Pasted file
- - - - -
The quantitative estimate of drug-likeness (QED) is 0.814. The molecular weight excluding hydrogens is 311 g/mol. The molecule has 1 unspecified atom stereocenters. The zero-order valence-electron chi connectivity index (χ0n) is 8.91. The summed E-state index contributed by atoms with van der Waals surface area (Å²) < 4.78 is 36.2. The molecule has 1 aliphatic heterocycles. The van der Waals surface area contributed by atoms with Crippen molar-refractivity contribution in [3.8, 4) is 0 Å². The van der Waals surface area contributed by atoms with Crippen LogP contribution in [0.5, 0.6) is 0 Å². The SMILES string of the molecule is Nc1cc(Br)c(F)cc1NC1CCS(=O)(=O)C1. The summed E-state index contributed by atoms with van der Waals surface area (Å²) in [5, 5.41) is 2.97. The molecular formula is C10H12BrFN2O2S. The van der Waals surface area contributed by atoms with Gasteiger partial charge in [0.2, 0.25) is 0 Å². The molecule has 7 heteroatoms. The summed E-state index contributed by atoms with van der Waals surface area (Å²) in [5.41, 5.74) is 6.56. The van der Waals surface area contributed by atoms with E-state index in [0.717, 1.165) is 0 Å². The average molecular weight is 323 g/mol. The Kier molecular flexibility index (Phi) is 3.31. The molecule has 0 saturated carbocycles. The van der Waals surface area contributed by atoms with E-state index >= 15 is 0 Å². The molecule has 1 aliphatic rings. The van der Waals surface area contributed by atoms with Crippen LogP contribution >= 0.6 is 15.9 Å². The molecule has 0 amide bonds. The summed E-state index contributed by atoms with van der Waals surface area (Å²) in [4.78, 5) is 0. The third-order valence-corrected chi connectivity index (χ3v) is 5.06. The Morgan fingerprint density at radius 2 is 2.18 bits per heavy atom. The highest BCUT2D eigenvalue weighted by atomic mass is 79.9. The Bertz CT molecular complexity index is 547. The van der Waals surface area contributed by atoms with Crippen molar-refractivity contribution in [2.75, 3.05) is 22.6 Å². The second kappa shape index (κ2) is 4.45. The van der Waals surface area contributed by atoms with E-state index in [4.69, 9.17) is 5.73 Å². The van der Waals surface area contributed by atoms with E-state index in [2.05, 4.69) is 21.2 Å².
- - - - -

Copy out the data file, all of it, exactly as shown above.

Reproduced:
The quantitative estimate of drug-likeness (QED) is 0.814. The molecular weight excluding hydrogens is 311 g/mol. The molecule has 1 unspecified atom stereocenters. The zero-order valence-electron chi connectivity index (χ0n) is 8.91. The summed E-state index contributed by atoms with van der Waals surface area (Å²) < 4.78 is 36.2. The molecule has 1 aliphatic heterocycles. The van der Waals surface area contributed by atoms with Crippen molar-refractivity contribution in [3.8, 4) is 0 Å². The van der Waals surface area contributed by atoms with Crippen LogP contribution in [0.5, 0.6) is 0 Å². The SMILES string of the molecule is Nc1cc(Br)c(F)cc1NC1CCS(=O)(=O)C1. The summed E-state index contributed by atoms with van der Waals surface area (Å²) in [5, 5.41) is 2.97. The molecular formula is C10H12BrFN2O2S. The van der Waals surface area contributed by atoms with Gasteiger partial charge in [0.2, 0.25) is 0 Å². The molecule has 7 heteroatoms. The summed E-state index contributed by atoms with van der Waals surface area (Å²) in [5.41, 5.74) is 6.56. The van der Waals surface area contributed by atoms with E-state index in [0.717, 1.165) is 0 Å². The average molecular weight is 323 g/mol. The Kier molecular flexibility index (Phi) is 3.31. The molecule has 0 saturated carbocycles. The van der Waals surface area contributed by atoms with E-state index >= 15 is 0 Å². The molecule has 1 aliphatic rings. The van der Waals surface area contributed by atoms with Crippen LogP contribution >= 0.6 is 15.9 Å². The molecule has 0 amide bonds. The summed E-state index contributed by atoms with van der Waals surface area (Å²) in [4.78, 5) is 0. The third-order valence-corrected chi connectivity index (χ3v) is 5.06. The Morgan fingerprint density at radius 2 is 2.18 bits per heavy atom. The highest BCUT2D eigenvalue weighted by atomic mass is 79.9. The Bertz CT molecular complexity index is 547. The van der Waals surface area contributed by atoms with Crippen molar-refractivity contribution in [2.75, 3.05) is 22.6 Å². The second kappa shape index (κ2) is 4.45. The van der Waals surface area contributed by atoms with E-state index in [4.69, 9.17) is 5.73 Å². The van der Waals surface area contributed by atoms with E-state index in [2.05, 4.69) is 21.2 Å².